To read through the history of remediation is to discover that on the one hand, administrators, faculty, trustees, legislators, and commentators have been complaining about the need for remedial education for centuries. But the goal, as I’ve been arguing, is tied to the moving target of standards and the unfortunate albatross of access. The results of this situation—in which standards move, access must be maintained, and remediation persists—are complicated. Burgeoning numbers of students with diverse cultural and educational backgrounds have attended colleges and universities over the past two centuries because of access to remedial education. According to recent research, underprepared students are often very well served by remediation, and many go on to graduate in similar timeframes as their [QUOTE/UNQUOTE] college-level counterparts.

At the same time, the myth that we will rid ourselves of remediation has persisted. Despite the demonstrable shifts in what constitutes “college-level” reading, writing, math, and study skills, producing well-wrought laments about the dire state of education and the regrettable need for remedial work is practically a cottage industry. Often these complaints have described courses or students using highly derogatory labels including “bonehead courses,” “the awkward squad,” and “the vandal horde.” Likewise, because of the belief that they are “sub-collegiate” basic skills courses, remedial courses have often been outsourced, degraded, defunded, and even outlawed.

Even when schools attempted to rid themselves of remediation, however, it nearly always creeps back in. In 1960, the California Master Plan for Higher Education relegated remedial instruction to California’s Community Colleges. Soon thereafter, the California Legislature cut funding to the CSU that had been earmarked for writing clinics that served underprepared students. Less than a decade later, in 1974, the CSU issued a report indicating the need for remedial courses, and two years after that the CSUs introduced the English Placement Test and remedial courses. The UCs, as well, have long found ways to accommodate underprepared students even when they were pretending not to accept them.

Rather than continuing to enumerate examples, I want to finish by returning again to Harvard. From what I can ascertain, Harvard has offered some form of remedial work in almost every year of its existence, even when it wasn’t officially requiring remedial courses. In 1914, after about 20 years of requiring remedial students to take “special instruction,” Harvard finally reintroduced an official remedial writing course. The course shifted and changed over the years, and in the 1970s, they renamed it “Expos 10: Introduction to Expository Writing.” It remains on the books to this day. What is so striking about this remedial class is that Harvard is so unlike most other post-secondary institutions in America. In 2015, they accepted fewer than 6% of their applicants—less than 2000 of the more than 37,000 people who applied. These are some of the most accomplished applicants in the world—maybe the history of the world. And Harvard still needs to offer remedial writing courses for some of them.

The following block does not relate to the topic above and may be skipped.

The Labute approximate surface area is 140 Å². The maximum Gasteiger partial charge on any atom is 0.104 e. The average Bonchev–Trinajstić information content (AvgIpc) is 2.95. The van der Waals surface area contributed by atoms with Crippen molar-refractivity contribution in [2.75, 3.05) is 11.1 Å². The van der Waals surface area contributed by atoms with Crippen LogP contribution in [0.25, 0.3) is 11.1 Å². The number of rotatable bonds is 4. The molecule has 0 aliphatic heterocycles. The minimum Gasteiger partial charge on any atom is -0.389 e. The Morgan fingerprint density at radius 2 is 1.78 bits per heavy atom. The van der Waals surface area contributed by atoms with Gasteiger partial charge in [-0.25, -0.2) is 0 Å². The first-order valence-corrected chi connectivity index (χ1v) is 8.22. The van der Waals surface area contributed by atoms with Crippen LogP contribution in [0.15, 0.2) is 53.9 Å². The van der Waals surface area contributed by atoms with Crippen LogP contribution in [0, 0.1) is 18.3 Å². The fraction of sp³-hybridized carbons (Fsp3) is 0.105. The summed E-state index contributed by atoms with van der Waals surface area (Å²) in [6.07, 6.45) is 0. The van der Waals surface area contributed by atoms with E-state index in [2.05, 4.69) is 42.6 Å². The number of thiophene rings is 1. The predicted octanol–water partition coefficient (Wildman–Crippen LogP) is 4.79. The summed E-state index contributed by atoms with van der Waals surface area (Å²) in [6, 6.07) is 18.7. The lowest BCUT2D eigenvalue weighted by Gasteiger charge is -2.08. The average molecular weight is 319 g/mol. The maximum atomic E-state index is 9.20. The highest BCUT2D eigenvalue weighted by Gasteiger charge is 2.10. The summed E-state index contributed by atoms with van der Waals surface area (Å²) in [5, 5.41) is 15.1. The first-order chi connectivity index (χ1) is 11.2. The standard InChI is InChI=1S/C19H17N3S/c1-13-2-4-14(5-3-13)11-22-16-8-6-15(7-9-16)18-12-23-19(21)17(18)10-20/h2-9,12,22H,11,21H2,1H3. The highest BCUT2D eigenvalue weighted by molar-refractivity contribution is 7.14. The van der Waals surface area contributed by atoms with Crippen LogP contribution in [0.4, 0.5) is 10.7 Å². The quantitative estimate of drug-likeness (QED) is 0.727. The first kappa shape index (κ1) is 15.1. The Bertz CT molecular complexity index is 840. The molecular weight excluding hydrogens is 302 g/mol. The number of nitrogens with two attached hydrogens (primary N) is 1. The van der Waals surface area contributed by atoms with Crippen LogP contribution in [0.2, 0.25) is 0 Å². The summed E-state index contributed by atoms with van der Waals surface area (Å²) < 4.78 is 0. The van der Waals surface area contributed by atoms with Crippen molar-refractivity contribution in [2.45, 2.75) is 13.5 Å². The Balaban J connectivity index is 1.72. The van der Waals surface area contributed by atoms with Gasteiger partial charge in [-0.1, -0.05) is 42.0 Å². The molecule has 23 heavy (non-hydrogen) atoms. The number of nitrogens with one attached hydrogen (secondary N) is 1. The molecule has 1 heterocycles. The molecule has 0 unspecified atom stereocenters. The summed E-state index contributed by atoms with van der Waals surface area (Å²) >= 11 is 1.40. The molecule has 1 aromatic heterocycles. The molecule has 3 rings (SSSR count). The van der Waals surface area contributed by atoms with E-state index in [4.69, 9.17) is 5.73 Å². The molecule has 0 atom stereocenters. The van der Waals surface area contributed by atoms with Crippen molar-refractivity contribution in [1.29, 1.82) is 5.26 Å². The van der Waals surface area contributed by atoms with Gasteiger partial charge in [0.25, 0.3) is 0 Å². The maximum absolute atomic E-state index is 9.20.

It’s worth asking why, and the simple answer is that students need reading, writing, math, and study skills instruction. Notwithstanding the political value of remediation in arguments about post-secondary education, the history of remediation helps us to recognize that basic skills are not basic in the sense of being prior to more complex instruction—they are basic in the sense of being fundamental to all instruction. Remediation is not going away any time soon, and perhaps counter intuitively, the final expulsion of remediation would be a bad sign for higher education because it would signal the end of aspirational standards. Remedial education allows universities to serve student needs and pursue higher standards, and I think we would do well to recognize it.

Friday, October 30, 2015

In, On, and Of Depression

I have suffered from clinical depression, to a greater or lesser degree, for at least the past two decades. Within that time, I have generally been fine (or at least functional), but I have also experienced a couple of prolonged episodes of severe depression, one of which I have recently started to emerge from. If I had to guess, I’d say the first signs of this episode started some time in the late-summer of 2013 and got progressively worse over the next year. But the very worst of it—which included severe anxiety and insomnia—started in August of 2014 and lasted for about 8 months. The major causes are pretty easy to point to: (1) a close friendship ended in a dramatic and protracted way, and (2) I was under a tremendous amount of stress as a couple of high-stakes deadlines coincided with being on the job market (another indescribably stressful process, at least for me). These two extreme stressors (along with any number of other, less momentous stressors) resulted in the anxiety and insomnia. In short, I was constantly stressed out, exhausted, and anxious, all of which worked together in a destructive feedback loop. It was a really tough period, and though it started to improve significantly last April, I’ve only really started to feel like myself again in the past month or so (and that intermittently).